You should have seen the look on his face as he struggled to come up with a reply. He couldn’t say “yes” because he knew that would have been a blatant lie, however, he couldn’t say “no” either because it would have proved my point for me.
I let him gape like a fish for a few seconds and then bailed him out and changed the subject. Please know that I wasn’t being nasty to him, but I think these are perfectly legitimate questions, and it was interesting to me that he had no answer to either one of them.
If anything, I felt sorry for the guy, because he was just reading from the same book of conventional wisdom as everybody else. What I mean is that his profession – along with all of the other prevailing aspects of society – continually reinforces the notion to all of us that if you have a dog, you must feed it dog food. Period.
Just as I had done for the first 10 years that I owned dogs, this veterinarian had never actually stopped to think about it for himself. If he had, he would have realized how absurd the whole “dog food” thing really is. It’s convenient for people because it requires almost no effort on our part (and we like that), and it’s also convenient for business, because they have another way to make money. But what about the dogs?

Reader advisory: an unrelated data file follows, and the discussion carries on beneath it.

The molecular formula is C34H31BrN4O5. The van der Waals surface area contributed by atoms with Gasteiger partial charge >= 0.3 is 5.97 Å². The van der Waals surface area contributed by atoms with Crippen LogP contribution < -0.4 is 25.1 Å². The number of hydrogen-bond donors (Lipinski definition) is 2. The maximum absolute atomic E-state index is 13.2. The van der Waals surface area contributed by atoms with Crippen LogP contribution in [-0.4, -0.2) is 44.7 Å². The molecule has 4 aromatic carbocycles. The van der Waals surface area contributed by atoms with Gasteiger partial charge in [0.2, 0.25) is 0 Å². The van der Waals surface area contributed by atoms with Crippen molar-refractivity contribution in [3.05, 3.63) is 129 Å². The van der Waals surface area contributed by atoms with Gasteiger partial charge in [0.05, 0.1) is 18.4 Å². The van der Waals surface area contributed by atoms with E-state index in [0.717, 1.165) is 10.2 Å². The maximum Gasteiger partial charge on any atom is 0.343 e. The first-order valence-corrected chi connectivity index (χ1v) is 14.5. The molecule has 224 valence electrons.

Commercial “dog food” wasn’t invented until the mid-1800’s, and did not become popular in the United States until a century later, shortly after WWII. What did all of these dogs eat for the thousands of years before that time? And isn’t it interesting that in just the past 60 years, we have gotten to the point where we do not even question the concept of “dog food”?
If you’re still not convinced that dog food is not such a good idea for your pet, try some yourself and see what you think about it. That’s right; eat some. I have. You know what? It doesn’t taste very good. In fact, it’s terrible. I have to wonder, are the taste buds of dogs so very different from our own that they would think otherwise? It seems pretty convenient (for us, that is) that dogs don’t have the ability to tell us themselves.
By the way, if the very thought of eating some dog food repulses you, you don’t have to actually go through with it. Just ask yourself why you would force your dog to eat this sole-source of nutrition – and nothing else – when you won’t even put it in your mouth.